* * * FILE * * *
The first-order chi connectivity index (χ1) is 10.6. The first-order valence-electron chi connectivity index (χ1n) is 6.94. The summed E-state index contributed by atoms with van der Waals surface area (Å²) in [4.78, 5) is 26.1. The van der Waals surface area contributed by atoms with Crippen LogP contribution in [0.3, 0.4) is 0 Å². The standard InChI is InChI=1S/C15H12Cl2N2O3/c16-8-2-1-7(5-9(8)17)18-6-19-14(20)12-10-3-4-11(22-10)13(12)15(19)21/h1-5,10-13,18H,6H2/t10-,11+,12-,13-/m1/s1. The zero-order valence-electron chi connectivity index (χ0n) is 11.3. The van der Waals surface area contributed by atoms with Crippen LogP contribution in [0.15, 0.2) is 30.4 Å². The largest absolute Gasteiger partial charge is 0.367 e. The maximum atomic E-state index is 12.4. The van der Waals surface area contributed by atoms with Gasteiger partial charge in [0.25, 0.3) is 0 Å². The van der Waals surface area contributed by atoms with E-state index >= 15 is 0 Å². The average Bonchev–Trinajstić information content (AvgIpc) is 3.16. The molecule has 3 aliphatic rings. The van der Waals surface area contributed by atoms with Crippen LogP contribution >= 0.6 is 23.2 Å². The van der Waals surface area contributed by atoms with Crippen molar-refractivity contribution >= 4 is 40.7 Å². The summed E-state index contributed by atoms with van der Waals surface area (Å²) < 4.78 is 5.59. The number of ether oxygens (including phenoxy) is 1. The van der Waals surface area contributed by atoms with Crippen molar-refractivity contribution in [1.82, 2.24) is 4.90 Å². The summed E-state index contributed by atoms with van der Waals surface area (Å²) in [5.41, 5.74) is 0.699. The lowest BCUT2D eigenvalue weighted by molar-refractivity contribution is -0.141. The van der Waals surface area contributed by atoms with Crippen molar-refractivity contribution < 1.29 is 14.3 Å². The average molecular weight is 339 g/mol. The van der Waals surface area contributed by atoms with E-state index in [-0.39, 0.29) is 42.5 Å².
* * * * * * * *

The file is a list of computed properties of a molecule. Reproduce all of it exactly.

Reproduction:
The first-order chi connectivity index (χ1) is 10.6. The first-order valence-electron chi connectivity index (χ1n) is 6.94. The summed E-state index contributed by atoms with van der Waals surface area (Å²) in [4.78, 5) is 26.1. The van der Waals surface area contributed by atoms with Crippen LogP contribution in [0.3, 0.4) is 0 Å². The standard InChI is InChI=1S/C15H12Cl2N2O3/c16-8-2-1-7(5-9(8)17)18-6-19-14(20)12-10-3-4-11(22-10)13(12)15(19)21/h1-5,10-13,18H,6H2/t10-,11+,12-,13-/m1/s1. The zero-order valence-electron chi connectivity index (χ0n) is 11.3. The van der Waals surface area contributed by atoms with Crippen LogP contribution in [0.15, 0.2) is 30.4 Å². The largest absolute Gasteiger partial charge is 0.367 e. The maximum atomic E-state index is 12.4. The van der Waals surface area contributed by atoms with Gasteiger partial charge in [0.25, 0.3) is 0 Å². The van der Waals surface area contributed by atoms with E-state index >= 15 is 0 Å². The average Bonchev–Trinajstić information content (AvgIpc) is 3.16. The molecule has 3 aliphatic rings. The van der Waals surface area contributed by atoms with Crippen LogP contribution >= 0.6 is 23.2 Å². The van der Waals surface area contributed by atoms with Crippen molar-refractivity contribution >= 4 is 40.7 Å². The summed E-state index contributed by atoms with van der Waals surface area (Å²) < 4.78 is 5.59. The number of ether oxygens (including phenoxy) is 1. The van der Waals surface area contributed by atoms with Crippen molar-refractivity contribution in [1.82, 2.24) is 4.90 Å². The summed E-state index contributed by atoms with van der Waals surface area (Å²) in [5.41, 5.74) is 0.699. The lowest BCUT2D eigenvalue weighted by molar-refractivity contribution is -0.141. The van der Waals surface area contributed by atoms with Crippen molar-refractivity contribution < 1.29 is 14.3 Å². The average molecular weight is 339 g/mol. The van der Waals surface area contributed by atoms with E-state index in [-0.39, 0.29) is 42.5 Å².